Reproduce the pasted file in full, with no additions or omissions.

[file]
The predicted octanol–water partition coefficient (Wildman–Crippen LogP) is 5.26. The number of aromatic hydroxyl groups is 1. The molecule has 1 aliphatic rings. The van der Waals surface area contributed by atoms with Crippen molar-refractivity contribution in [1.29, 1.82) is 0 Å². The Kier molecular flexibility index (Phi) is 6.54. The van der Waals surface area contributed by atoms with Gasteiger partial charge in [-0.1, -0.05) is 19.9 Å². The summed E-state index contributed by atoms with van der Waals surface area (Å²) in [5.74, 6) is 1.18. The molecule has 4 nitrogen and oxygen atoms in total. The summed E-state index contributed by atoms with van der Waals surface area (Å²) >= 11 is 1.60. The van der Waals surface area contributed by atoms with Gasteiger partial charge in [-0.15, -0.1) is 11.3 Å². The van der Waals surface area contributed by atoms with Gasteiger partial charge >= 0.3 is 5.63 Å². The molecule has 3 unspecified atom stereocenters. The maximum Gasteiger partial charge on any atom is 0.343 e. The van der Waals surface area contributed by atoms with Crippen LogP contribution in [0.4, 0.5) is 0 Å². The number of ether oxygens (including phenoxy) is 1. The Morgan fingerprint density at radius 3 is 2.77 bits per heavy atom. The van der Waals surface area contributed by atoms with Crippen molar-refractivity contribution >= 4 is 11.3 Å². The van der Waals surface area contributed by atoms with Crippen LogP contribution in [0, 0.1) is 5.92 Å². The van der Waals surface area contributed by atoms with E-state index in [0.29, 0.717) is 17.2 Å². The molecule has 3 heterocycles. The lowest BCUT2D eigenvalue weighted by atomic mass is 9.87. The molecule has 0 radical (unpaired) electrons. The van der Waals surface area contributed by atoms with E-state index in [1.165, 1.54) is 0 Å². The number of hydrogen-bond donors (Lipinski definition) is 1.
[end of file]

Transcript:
The predicted octanol–water partition coefficient (Wildman–Crippen LogP) is 5.26. The number of aromatic hydroxyl groups is 1. The molecule has 1 aliphatic rings. The van der Waals surface area contributed by atoms with Crippen molar-refractivity contribution in [1.29, 1.82) is 0 Å². The Kier molecular flexibility index (Phi) is 6.54. The van der Waals surface area contributed by atoms with Gasteiger partial charge in [-0.1, -0.05) is 19.9 Å². The summed E-state index contributed by atoms with van der Waals surface area (Å²) in [5.74, 6) is 1.18. The molecule has 4 nitrogen and oxygen atoms in total. The summed E-state index contributed by atoms with van der Waals surface area (Å²) >= 11 is 1.60. The van der Waals surface area contributed by atoms with Gasteiger partial charge in [-0.15, -0.1) is 11.3 Å². The van der Waals surface area contributed by atoms with Gasteiger partial charge >= 0.3 is 5.63 Å². The molecule has 3 unspecified atom stereocenters. The maximum Gasteiger partial charge on any atom is 0.343 e. The van der Waals surface area contributed by atoms with Crippen LogP contribution in [0.4, 0.5) is 0 Å². The number of ether oxygens (including phenoxy) is 1. The Morgan fingerprint density at radius 3 is 2.77 bits per heavy atom. The van der Waals surface area contributed by atoms with Crippen molar-refractivity contribution >= 4 is 11.3 Å². The van der Waals surface area contributed by atoms with Crippen LogP contribution in [0, 0.1) is 5.92 Å². The van der Waals surface area contributed by atoms with E-state index in [0.29, 0.717) is 17.2 Å². The molecule has 3 heterocycles. The lowest BCUT2D eigenvalue weighted by atomic mass is 9.87. The molecule has 0 radical (unpaired) electrons. The van der Waals surface area contributed by atoms with E-state index in [1.165, 1.54) is 0 Å². The number of hydrogen-bond donors (Lipinski definition) is 1.